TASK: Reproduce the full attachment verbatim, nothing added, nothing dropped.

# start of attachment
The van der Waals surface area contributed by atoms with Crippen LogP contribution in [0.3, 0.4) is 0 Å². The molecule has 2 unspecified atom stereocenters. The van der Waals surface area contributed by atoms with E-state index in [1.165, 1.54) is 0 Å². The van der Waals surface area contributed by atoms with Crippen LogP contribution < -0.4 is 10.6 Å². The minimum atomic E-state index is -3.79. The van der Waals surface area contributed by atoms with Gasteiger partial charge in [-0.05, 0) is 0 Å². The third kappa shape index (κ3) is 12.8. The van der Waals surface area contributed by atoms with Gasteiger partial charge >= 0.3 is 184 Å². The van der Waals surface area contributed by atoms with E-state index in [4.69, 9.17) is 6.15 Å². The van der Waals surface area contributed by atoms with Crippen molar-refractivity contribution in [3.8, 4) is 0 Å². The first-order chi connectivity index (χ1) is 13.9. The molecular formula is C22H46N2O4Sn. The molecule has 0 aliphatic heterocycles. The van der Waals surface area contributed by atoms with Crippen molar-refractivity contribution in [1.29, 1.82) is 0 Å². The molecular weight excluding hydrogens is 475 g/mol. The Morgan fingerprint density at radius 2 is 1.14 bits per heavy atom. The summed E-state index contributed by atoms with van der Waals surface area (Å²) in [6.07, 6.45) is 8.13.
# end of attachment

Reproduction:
The van der Waals surface area contributed by atoms with Crippen LogP contribution in [0.3, 0.4) is 0 Å². The molecule has 2 unspecified atom stereocenters. The van der Waals surface area contributed by atoms with E-state index in [1.165, 1.54) is 0 Å². The van der Waals surface area contributed by atoms with Crippen LogP contribution < -0.4 is 10.6 Å². The minimum atomic E-state index is -3.79. The van der Waals surface area contributed by atoms with Gasteiger partial charge in [-0.05, 0) is 0 Å². The third kappa shape index (κ3) is 12.8. The van der Waals surface area contributed by atoms with Gasteiger partial charge >= 0.3 is 184 Å². The van der Waals surface area contributed by atoms with E-state index in [4.69, 9.17) is 6.15 Å². The van der Waals surface area contributed by atoms with Crippen molar-refractivity contribution in [3.8, 4) is 0 Å². The first-order chi connectivity index (χ1) is 13.9. The molecular formula is C22H46N2O4Sn. The molecule has 0 aliphatic heterocycles. The van der Waals surface area contributed by atoms with Crippen molar-refractivity contribution in [1.29, 1.82) is 0 Å². The molecular weight excluding hydrogens is 475 g/mol. The Morgan fingerprint density at radius 2 is 1.14 bits per heavy atom. The summed E-state index contributed by atoms with van der Waals surface area (Å²) in [6.07, 6.45) is 8.13.